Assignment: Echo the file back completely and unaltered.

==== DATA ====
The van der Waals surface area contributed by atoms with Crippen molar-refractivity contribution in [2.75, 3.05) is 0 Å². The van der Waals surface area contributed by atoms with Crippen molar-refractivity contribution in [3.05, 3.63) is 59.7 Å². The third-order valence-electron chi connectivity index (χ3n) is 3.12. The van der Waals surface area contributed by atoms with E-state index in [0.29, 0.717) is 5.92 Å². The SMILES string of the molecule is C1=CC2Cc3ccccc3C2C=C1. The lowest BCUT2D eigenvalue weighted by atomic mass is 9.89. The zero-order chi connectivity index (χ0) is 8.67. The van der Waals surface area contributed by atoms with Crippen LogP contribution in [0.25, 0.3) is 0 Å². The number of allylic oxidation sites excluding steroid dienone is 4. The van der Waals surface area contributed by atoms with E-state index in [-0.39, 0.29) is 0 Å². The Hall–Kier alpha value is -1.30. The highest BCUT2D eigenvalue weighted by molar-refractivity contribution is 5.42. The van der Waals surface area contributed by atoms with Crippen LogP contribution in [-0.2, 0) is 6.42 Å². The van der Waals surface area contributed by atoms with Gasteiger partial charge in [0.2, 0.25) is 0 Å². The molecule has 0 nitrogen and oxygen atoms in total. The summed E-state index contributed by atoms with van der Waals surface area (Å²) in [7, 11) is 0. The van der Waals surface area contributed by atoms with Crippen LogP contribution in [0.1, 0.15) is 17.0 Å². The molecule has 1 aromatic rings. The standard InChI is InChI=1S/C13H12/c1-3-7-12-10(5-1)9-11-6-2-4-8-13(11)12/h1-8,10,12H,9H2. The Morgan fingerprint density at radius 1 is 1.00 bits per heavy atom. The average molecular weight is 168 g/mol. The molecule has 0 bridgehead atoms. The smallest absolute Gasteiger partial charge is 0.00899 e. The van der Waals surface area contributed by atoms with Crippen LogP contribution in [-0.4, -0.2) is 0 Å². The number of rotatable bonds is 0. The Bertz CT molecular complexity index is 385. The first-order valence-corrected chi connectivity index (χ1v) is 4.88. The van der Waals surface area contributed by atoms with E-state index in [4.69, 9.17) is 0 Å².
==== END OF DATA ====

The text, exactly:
The van der Waals surface area contributed by atoms with Crippen molar-refractivity contribution in [2.75, 3.05) is 0 Å². The van der Waals surface area contributed by atoms with Crippen molar-refractivity contribution in [3.05, 3.63) is 59.7 Å². The third-order valence-electron chi connectivity index (χ3n) is 3.12. The van der Waals surface area contributed by atoms with E-state index in [0.29, 0.717) is 5.92 Å². The SMILES string of the molecule is C1=CC2Cc3ccccc3C2C=C1. The lowest BCUT2D eigenvalue weighted by atomic mass is 9.89. The zero-order chi connectivity index (χ0) is 8.67. The van der Waals surface area contributed by atoms with Crippen LogP contribution in [0.25, 0.3) is 0 Å². The number of allylic oxidation sites excluding steroid dienone is 4. The van der Waals surface area contributed by atoms with E-state index in [-0.39, 0.29) is 0 Å². The Hall–Kier alpha value is -1.30. The highest BCUT2D eigenvalue weighted by molar-refractivity contribution is 5.42. The van der Waals surface area contributed by atoms with Crippen LogP contribution in [-0.2, 0) is 6.42 Å². The van der Waals surface area contributed by atoms with Gasteiger partial charge in [0.2, 0.25) is 0 Å². The molecule has 0 nitrogen and oxygen atoms in total. The summed E-state index contributed by atoms with van der Waals surface area (Å²) in [7, 11) is 0. The van der Waals surface area contributed by atoms with Crippen LogP contribution in [0.1, 0.15) is 17.0 Å². The molecule has 1 aromatic rings. The standard InChI is InChI=1S/C13H12/c1-3-7-12-10(5-1)9-11-6-2-4-8-13(11)12/h1-8,10,12H,9H2. The Morgan fingerprint density at radius 1 is 1.00 bits per heavy atom. The average molecular weight is 168 g/mol. The molecule has 0 bridgehead atoms. The smallest absolute Gasteiger partial charge is 0.00899 e. The van der Waals surface area contributed by atoms with Crippen LogP contribution in [-0.4, -0.2) is 0 Å². The number of rotatable bonds is 0. The Bertz CT molecular complexity index is 385. The first-order valence-corrected chi connectivity index (χ1v) is 4.88. The van der Waals surface area contributed by atoms with E-state index in [4.69, 9.17) is 0 Å².